Styling a becoming business plan helped this firm sell its products nationally.
New Mexico Business Weekly - by Stephanie Hainsfurther NMBW Contributor
Kip Malone | NMBW Organic idea: Looking to expand its product line, this salon came up with a savvy business plan to establish its presence in the retail sector.
High performance hair products and natural, organic ingredients are mutually exclusive in most cases.
That contradiction has been turned on its head by a dynamic product line from Tijeras Enterprises Inc., a hair salon on Indian School Rd. in Albuquerque. Don't let the glitz of this ritzy salon fool you. It has a down-and-dirty business plan that has swept its products into large natural health food retailers in nine states.
Tijeras Organic Alchemy consumer products are available in New Mexico at Whole Foods Market, Wild Oats, La Montanita Co-op, Keller Farm Store and Model Pharmacy, among other stores selling natural-ingredient brands.
The natural health food industry has been very good to us, notes Jacqueline Asher, co-owner of Tijeras Enterprises with her daughter, Elizabeth Asher O'Neil. Local hotels are big clients, too: La Fonda in Santa Fe offers Tijeras' products under its own label, and the Hyatt Tamaya Resort & Spa at Santa Ana Pueblo places the products in their VIP rooms. The company also has a new salon products line.
Positioning its products nationally was a big step for the 28-year-old company, named "Tijeras" after the Spanish word for scissors.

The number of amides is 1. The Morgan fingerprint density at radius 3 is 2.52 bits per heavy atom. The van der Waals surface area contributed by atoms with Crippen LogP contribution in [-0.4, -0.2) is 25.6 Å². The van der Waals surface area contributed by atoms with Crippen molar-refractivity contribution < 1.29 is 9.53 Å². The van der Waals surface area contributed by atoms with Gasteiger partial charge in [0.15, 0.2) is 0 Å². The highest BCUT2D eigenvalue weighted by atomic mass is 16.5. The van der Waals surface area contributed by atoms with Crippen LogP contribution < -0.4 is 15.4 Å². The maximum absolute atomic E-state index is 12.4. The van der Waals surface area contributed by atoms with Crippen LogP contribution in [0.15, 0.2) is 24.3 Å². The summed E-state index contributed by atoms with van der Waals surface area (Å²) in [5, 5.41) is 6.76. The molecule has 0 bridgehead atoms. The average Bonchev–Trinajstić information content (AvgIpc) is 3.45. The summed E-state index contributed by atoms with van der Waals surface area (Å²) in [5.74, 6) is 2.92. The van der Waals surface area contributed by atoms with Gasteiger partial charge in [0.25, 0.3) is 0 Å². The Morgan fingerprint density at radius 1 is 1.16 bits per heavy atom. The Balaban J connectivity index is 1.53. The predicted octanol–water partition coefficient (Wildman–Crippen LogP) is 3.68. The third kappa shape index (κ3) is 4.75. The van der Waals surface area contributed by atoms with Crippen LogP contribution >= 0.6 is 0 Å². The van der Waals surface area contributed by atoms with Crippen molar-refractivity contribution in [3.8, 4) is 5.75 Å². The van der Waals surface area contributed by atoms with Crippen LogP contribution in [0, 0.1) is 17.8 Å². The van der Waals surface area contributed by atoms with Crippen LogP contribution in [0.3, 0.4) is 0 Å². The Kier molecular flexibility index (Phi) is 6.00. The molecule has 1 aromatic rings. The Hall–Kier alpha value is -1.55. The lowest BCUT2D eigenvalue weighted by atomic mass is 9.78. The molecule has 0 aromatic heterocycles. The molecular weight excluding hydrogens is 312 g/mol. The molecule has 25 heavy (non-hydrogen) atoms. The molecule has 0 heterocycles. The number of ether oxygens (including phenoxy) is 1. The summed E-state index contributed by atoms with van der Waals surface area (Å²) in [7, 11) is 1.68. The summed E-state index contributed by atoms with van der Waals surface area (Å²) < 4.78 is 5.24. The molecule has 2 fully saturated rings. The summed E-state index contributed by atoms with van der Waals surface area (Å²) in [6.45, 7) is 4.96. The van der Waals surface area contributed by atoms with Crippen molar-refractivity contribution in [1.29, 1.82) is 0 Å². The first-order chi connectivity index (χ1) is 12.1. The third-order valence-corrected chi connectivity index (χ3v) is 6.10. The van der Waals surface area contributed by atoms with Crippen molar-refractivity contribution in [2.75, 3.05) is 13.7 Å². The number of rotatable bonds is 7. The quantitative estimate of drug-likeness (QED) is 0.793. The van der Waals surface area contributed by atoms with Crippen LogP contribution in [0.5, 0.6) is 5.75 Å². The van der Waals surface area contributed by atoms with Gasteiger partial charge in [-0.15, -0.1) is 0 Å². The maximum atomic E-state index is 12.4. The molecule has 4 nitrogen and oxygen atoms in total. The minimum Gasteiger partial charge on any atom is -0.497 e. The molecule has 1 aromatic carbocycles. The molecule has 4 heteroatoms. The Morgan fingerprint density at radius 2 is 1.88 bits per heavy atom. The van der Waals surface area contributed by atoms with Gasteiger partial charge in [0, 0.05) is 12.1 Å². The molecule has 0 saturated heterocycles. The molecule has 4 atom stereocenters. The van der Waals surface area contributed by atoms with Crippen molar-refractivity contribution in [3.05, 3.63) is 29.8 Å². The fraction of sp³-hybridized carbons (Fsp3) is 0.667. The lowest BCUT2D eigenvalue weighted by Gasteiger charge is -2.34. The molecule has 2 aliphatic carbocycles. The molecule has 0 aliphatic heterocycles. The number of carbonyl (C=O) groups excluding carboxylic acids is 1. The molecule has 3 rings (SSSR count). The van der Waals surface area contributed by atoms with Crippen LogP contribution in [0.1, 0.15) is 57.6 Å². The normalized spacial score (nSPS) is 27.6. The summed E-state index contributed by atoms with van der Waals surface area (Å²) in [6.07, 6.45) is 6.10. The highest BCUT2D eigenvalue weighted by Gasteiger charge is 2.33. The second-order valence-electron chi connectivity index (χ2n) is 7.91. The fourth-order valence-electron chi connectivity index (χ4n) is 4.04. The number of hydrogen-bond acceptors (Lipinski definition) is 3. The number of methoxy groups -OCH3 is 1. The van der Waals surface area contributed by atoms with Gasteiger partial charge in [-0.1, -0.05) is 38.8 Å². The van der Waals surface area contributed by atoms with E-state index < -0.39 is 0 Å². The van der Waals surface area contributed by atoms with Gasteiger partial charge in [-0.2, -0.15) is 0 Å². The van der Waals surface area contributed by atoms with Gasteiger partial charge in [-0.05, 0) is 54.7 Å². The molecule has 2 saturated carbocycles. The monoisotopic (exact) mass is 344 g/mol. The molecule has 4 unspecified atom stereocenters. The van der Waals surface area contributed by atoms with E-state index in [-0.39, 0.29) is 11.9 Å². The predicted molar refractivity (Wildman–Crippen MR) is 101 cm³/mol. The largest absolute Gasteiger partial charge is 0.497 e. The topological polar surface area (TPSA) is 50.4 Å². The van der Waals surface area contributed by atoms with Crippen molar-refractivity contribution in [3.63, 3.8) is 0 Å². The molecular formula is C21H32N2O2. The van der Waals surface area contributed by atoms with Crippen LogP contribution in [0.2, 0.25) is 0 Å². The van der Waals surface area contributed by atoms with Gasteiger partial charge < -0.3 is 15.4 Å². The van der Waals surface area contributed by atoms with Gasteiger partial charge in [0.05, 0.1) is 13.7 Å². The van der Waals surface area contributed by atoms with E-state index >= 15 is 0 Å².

"We started in 1975 [the year that the salon was established], basically because there were no products available that could cope with the weather here," Asher remembers. "We started with a shampoo, a conditioner, and a revitalizer, but we were getting lost with just three little products. We wanted to spread out into other territories, and keep creating new and innovative lines."
Tijeras Enterprises lit out for those territories with the assistance of George Friberg and Randy Wilson at Technology Ventures Corporation, a firm known for commercializing technology, not hair products. "They just liked us," O'Neil says about TVC's decision to take on Tijeras.
"TVC worked with us, hand in hand, to develop a strategy," says Asher. "When I worked with them to create the business plan, it became absolutely clear -- I knew exactly who I needed in the picture to create the company." Who she needed was a national sales manager, Tish Packman, based in Florida; and a distributor in Colorado with ties to the big, natural health food retailers. Asher has decided not to go after venture capital until she develops the product line further. Instead, she credits her 20-year relationship with Brad Marsh at New Mexico Bank & Trust with netting her the wherewithal to carry on with her national sales plan. A large part of that national plan was to find a New Mexico manufacturer that could help them develop their products. "The labs are usually on the East and West coasts," Asher says. "We couldn't ship out of New Mexico." Tired of traveling to California to work with a small laboratory there, she began a strategic alliance with Kevin Mallory at Formulab, an Albuquerque firm. The partnership improved the products; they now have 15, and are planning body products and a children's line. Forming alliances, like those with TVC and Formulab, is the hallmark of this small business. Asher, the first licensed female barber in Albuquerque, had always dreamed of her own salon, housed in its own building.